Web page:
Steven Globerman: Ottawa Damages Bank of Canada’s Independent Image

The new mandate could undermine the bank’s independence and undermine its credibility as an inflation fighter

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This week, Carolyn Rogers, senior vice-governor of the Bank of Canada, gave a speech on how the bank’s “independence and accountability help build public confidence.” With inflation in Canada at 6.7 percent, public confidence in the bank is being tested. Pressure is mounting to lower inflation without triggering a recession, which would be no small feat.

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In April, the bank took a major first step in this direction by raising the key interest rate by half a percentage point. It has also stopped purchasing newly issued government bonds. The more credible its commitment to fighting inflation appears to participants in the domestic economy and the Canadian dollar market, the more likely inflation expectations will fall, making it much easier for the bank to achieve a “soft landing”. achieve with a greatly reduced inflation .

On the other hand, because inflation has not been an issue for three decades, the Bank of Canada no longer has a reservoir of credibility as an inflation fighter. And heavily indebted Canadian governments are major potential beneficiaries of inflation, which erodes the real value of outstanding debt. The higher real interest rates that are the bank’s main weapon against inflation will be a major fiscal burden on indebted governments and a potential curb on government spending programs – assuming the bank doesn’t blink. In short, the Bank of Canada’s commitment to restore price stability is inconsistent with the Trudeau administration’s desire to increase spending on social programs.

Despite its importance, the dynamics of this relationship between Ottawa and the Bank of Canada remains obscure to most Canadians.

The legal relationship was established through the Bank of Canada Act of 1967, which allows the government to instruct the governor of the bank to follow specific guidelines regarding monetary policy. The guidelines must be made public and submitted to Parliament. If the governor does not want to follow them, the governor is obliged to resign. To date, this provision has not been implemented, although the government did try to force the resignation of the Governor of the Bank of Canada, James Coyne, in 1960, albeit for reasons not directly related to monetary policy. . Although the Diefenbaker administration’s attack on Coyne was not immediately successful, Coyne eventually resigned.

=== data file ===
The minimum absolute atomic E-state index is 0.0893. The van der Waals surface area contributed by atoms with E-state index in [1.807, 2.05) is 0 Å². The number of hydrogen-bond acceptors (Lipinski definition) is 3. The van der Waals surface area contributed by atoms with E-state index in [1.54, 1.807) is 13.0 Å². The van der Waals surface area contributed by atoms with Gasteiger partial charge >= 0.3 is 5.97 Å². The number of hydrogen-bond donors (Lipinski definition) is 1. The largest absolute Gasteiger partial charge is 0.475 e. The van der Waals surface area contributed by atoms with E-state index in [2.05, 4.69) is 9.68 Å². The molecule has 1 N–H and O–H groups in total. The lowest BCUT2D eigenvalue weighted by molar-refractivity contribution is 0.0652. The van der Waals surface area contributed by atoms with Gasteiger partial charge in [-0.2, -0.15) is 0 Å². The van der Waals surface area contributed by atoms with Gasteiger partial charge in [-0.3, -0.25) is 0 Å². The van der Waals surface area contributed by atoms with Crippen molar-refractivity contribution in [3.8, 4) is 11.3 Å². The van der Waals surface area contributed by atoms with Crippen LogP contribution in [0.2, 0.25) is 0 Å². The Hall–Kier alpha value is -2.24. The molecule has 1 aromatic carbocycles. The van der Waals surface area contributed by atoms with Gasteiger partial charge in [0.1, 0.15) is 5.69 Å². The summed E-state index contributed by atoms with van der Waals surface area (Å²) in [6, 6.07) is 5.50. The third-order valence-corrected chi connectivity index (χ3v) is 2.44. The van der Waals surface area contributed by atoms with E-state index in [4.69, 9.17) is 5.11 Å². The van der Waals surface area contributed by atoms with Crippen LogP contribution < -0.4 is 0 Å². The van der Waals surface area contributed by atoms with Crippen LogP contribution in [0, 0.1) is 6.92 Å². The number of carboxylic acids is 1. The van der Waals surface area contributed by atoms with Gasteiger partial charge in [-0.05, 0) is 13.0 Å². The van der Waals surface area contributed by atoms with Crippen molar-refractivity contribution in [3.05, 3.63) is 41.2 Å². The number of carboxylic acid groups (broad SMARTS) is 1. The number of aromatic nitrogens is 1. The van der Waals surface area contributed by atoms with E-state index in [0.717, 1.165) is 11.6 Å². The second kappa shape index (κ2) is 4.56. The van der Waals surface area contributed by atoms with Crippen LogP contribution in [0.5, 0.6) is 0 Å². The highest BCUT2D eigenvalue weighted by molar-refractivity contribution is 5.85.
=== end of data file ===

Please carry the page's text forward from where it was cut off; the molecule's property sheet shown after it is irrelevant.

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In short, the legal status surrounding the Bank of Canada’s independence to set monetary policy remains ambiguous at best. The bank’s actual independence from government guidelines arguably depends on whether the bank is seen by Parliament as ‘good work’ – raising the obvious question of whether there is a clear and achievable measure of the work performance of to evaluate the bank.

From 1990 until recently, the Bank of Canada’s sole performance target was to maintain an inflation rate of two percent per year within a range of one to three percent. However, a 2021 agreement between the Treasury Department and the bank introduced a new element to the mandate: that monetary policy must support “maximum sustainable employment” while recognizing the joint responsibility of the government and the bank to achieve both goals.

“Maximum sustainable employment” is both ill-defined and, arguably, largely determined by forces beyond the control of the central bank. Adding it to the Bank of Canada mandate makes any attempt to determine the bank’s accountability and assess its performance even more complicated. The new mandate is particularly ill-timed given current inflation: it could affect the bank’s independence and undermine its credibility as an inflation fighter. And given the critical importance of credibility in all of this, a less credible inflation counter will be a less effective inflation counter.

Steven Globerman is a professor emeritus at Western Washington University and a senior fellow at the Fraser Institute.

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